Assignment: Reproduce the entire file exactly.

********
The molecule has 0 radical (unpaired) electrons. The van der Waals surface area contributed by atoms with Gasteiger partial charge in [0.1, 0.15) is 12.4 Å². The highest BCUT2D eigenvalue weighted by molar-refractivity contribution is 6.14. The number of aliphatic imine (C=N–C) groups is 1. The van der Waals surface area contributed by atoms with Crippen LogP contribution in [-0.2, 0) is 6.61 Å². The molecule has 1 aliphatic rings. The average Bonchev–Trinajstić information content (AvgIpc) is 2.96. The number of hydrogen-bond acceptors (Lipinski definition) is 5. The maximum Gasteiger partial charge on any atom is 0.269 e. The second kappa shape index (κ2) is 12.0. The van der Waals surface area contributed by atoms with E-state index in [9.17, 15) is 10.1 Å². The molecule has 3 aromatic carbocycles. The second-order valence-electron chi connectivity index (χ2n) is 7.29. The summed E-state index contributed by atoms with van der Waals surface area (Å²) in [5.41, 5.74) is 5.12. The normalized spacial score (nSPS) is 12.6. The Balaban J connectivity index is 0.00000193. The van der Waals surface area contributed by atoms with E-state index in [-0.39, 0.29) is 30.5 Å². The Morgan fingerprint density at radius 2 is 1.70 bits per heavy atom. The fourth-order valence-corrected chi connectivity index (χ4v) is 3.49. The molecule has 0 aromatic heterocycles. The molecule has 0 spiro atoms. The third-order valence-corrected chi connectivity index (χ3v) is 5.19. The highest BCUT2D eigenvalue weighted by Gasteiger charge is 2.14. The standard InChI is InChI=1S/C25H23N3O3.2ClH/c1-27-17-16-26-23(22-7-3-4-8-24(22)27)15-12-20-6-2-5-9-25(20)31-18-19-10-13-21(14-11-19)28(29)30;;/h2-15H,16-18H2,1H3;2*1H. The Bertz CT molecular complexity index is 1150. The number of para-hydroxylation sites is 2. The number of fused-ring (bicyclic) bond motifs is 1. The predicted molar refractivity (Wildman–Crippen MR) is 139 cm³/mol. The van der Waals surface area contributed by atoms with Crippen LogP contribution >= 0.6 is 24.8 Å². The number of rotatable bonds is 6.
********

The molecule has 0 radical (unpaired) electrons. The van der Waals surface area contributed by atoms with Gasteiger partial charge in [0.1, 0.15) is 12.4 Å². The highest BCUT2D eigenvalue weighted by molar-refractivity contribution is 6.14. The number of aliphatic imine (C=N–C) groups is 1. The van der Waals surface area contributed by atoms with Crippen LogP contribution in [-0.2, 0) is 6.61 Å². The molecule has 1 aliphatic rings. The average Bonchev–Trinajstić information content (AvgIpc) is 2.96. The number of hydrogen-bond acceptors (Lipinski definition) is 5. The maximum Gasteiger partial charge on any atom is 0.269 e. The second kappa shape index (κ2) is 12.0. The van der Waals surface area contributed by atoms with E-state index in [9.17, 15) is 10.1 Å². The molecule has 3 aromatic carbocycles. The second-order valence-electron chi connectivity index (χ2n) is 7.29. The summed E-state index contributed by atoms with van der Waals surface area (Å²) in [5.41, 5.74) is 5.12. The normalized spacial score (nSPS) is 12.6. The Balaban J connectivity index is 0.00000193. The van der Waals surface area contributed by atoms with E-state index in [-0.39, 0.29) is 30.5 Å². The Morgan fingerprint density at radius 2 is 1.70 bits per heavy atom. The fourth-order valence-corrected chi connectivity index (χ4v) is 3.49. The molecule has 0 aromatic heterocycles. The molecule has 0 spiro atoms. The third-order valence-corrected chi connectivity index (χ3v) is 5.19. The highest BCUT2D eigenvalue weighted by Gasteiger charge is 2.14. The standard InChI is InChI=1S/C25H23N3O3.2ClH/c1-27-17-16-26-23(22-7-3-4-8-24(22)27)15-12-20-6-2-5-9-25(20)31-18-19-10-13-21(14-11-19)28(29)30;;/h2-15H,16-18H2,1H3;2*1H. The Bertz CT molecular complexity index is 1150. The number of para-hydroxylation sites is 2. The number of fused-ring (bicyclic) bond motifs is 1. The predicted molar refractivity (Wildman–Crippen MR) is 139 cm³/mol. The van der Waals surface area contributed by atoms with Crippen LogP contribution >= 0.6 is 24.8 Å². The number of rotatable bonds is 6.